An English to Russian translator, Artem believes his profession opened up a whole new world of possibilities for him, despite having never lived overseas. Find out the main reason why he rated being a Gengo translator a perfect 10 out of 10 in this interview.
Location: Khanty-Mansiysk, Russia
Occupation: Full-time translator
Gengo translator since: April 2016
Language pair: English to Russian
What languages do you speak?
English and Russian
If you could be fluent in any other language, what would it be and why?
I’d like to speak French as I love how this language sounds. I’m also planning to study Esperanto just for the sake of linguistic passion. Language reflects the worldview of the nation where it is spoken. It seems really interesting to find out what it’s like to speak a constructed language.
Do you have experience living in other countries? If so, where?
Unfortunately, I don’t have such experience.
On a scale of 1 to 10, how much do you enjoy being a translator and why?
10/10. The most important thing in life for me is freedom. As a freelance translator, I’m completely free to choose what kind of texts to translate, where, and when to do it, with respect to the deadline, of course. I can also potentially communicate with 1.5 billion of people with no language barrier!
How has translating for Gengo impacted your life?
Translating with little context is a hard task. Gengo has taught me not to be afraid of such translation requests and find the right meaning in a few words.
When you were growing up, what did you aspire to become?
Until the age of 14, I wanted to become a veterinarian, but then learning English entered the picture. I loved the language and plunged into learning it headlong.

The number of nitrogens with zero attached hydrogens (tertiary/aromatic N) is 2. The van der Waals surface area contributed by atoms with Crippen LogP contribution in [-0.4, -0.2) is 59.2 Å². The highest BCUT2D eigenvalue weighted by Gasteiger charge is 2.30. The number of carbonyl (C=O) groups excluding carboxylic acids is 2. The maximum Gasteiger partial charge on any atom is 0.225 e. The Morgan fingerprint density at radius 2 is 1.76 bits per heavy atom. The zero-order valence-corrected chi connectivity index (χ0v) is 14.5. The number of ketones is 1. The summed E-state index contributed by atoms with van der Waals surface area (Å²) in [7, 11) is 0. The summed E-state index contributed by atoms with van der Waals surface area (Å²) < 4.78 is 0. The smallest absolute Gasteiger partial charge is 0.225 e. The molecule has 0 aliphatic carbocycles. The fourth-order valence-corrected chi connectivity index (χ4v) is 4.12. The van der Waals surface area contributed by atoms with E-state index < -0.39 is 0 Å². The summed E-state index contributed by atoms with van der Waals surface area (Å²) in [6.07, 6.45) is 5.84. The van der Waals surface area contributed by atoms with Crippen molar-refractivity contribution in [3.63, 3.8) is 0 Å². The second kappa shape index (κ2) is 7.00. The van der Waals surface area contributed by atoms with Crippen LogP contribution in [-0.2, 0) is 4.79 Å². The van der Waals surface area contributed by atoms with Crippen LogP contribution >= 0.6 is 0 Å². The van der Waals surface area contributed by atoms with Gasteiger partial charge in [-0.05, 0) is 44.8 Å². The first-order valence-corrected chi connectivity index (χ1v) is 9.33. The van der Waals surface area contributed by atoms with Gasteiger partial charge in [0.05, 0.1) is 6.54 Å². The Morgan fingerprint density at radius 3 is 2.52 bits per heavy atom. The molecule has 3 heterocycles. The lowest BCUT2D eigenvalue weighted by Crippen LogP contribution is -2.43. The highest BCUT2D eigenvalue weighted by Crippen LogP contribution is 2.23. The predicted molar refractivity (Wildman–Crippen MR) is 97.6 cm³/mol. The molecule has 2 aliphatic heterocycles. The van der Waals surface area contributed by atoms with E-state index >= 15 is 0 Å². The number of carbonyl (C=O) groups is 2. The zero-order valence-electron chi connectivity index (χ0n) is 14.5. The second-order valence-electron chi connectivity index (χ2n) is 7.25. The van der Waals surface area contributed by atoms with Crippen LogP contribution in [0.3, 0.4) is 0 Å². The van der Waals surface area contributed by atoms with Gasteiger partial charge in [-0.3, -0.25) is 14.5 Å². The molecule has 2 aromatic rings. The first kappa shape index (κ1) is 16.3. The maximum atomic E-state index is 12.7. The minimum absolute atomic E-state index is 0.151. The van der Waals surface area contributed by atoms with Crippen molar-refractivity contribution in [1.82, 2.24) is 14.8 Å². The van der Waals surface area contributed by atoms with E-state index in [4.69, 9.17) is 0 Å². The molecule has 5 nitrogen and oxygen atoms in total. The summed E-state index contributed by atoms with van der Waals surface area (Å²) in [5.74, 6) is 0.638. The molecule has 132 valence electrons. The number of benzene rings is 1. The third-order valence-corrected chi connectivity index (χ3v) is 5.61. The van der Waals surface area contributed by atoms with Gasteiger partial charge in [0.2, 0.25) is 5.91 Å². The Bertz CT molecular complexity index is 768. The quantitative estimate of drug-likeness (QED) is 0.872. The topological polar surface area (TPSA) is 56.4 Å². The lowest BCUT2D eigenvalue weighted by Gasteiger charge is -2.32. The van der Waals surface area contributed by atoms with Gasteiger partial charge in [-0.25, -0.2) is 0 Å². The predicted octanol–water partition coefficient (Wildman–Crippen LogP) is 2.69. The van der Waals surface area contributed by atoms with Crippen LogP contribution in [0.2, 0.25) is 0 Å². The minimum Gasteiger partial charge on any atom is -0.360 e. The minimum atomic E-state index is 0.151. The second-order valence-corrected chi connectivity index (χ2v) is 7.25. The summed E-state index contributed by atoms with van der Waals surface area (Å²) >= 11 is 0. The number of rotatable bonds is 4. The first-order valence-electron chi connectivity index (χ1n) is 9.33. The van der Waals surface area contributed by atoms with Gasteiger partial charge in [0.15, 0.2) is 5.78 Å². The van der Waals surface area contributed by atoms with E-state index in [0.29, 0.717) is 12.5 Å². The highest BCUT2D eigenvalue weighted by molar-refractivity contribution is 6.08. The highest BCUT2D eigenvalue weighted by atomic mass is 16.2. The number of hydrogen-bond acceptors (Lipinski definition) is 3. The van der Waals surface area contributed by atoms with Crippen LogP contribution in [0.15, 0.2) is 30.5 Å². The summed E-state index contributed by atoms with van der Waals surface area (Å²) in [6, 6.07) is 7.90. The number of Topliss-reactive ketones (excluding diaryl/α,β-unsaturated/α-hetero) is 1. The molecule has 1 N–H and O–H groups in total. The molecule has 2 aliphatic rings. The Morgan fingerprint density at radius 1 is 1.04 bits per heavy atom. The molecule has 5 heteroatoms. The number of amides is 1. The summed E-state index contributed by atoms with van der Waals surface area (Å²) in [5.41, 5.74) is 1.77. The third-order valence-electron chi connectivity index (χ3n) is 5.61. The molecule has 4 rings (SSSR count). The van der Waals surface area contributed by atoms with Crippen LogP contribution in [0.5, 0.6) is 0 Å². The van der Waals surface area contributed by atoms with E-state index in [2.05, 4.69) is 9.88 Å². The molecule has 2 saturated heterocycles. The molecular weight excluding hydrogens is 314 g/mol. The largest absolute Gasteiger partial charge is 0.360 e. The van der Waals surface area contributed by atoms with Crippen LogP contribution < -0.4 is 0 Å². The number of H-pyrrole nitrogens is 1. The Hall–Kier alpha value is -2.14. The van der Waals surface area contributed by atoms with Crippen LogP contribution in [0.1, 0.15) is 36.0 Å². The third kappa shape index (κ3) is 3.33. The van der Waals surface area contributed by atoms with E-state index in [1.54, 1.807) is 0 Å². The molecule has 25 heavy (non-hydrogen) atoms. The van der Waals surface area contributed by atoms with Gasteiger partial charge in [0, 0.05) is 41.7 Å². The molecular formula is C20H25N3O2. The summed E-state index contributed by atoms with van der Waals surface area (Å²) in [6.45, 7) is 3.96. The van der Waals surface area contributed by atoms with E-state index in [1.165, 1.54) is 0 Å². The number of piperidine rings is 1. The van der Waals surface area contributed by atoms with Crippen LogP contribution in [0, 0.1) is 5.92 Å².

What quote do you live by?
“Don’t be afraid to do something you don’t know. Otherwise, you will never learn anything” by Vladimir Levi.
Name three of your favorite translation / language learning tools.
SmartCAT, a free internet-based CAT tool. I also use Quizlet to learn new words. I would recommend XMind for studying new topics. Creating mindmaps is wonderful when it comes to learning new materials.
Recommend three of your favorite language-related books/films.
For Russian translators, I recommend the books, “Больные вопросы родной грамматики” by Elena Marinova and “Where Russians Go Wrong in Spoken English” by Lynn Visson. For those who ask me about my favorite books, I always mention, “The Element: How Finding Your Passion Changes Everything” by Sir Ken Robinson. It’s not language-related but it’s life-changing.
What advice would you give to new or aspiring translators?
Don’t criticize if you can’t suggest a better option or a better translation.
What advice would you give to your 18-year-old self?
Don’t be afraid to try and to make mistakes.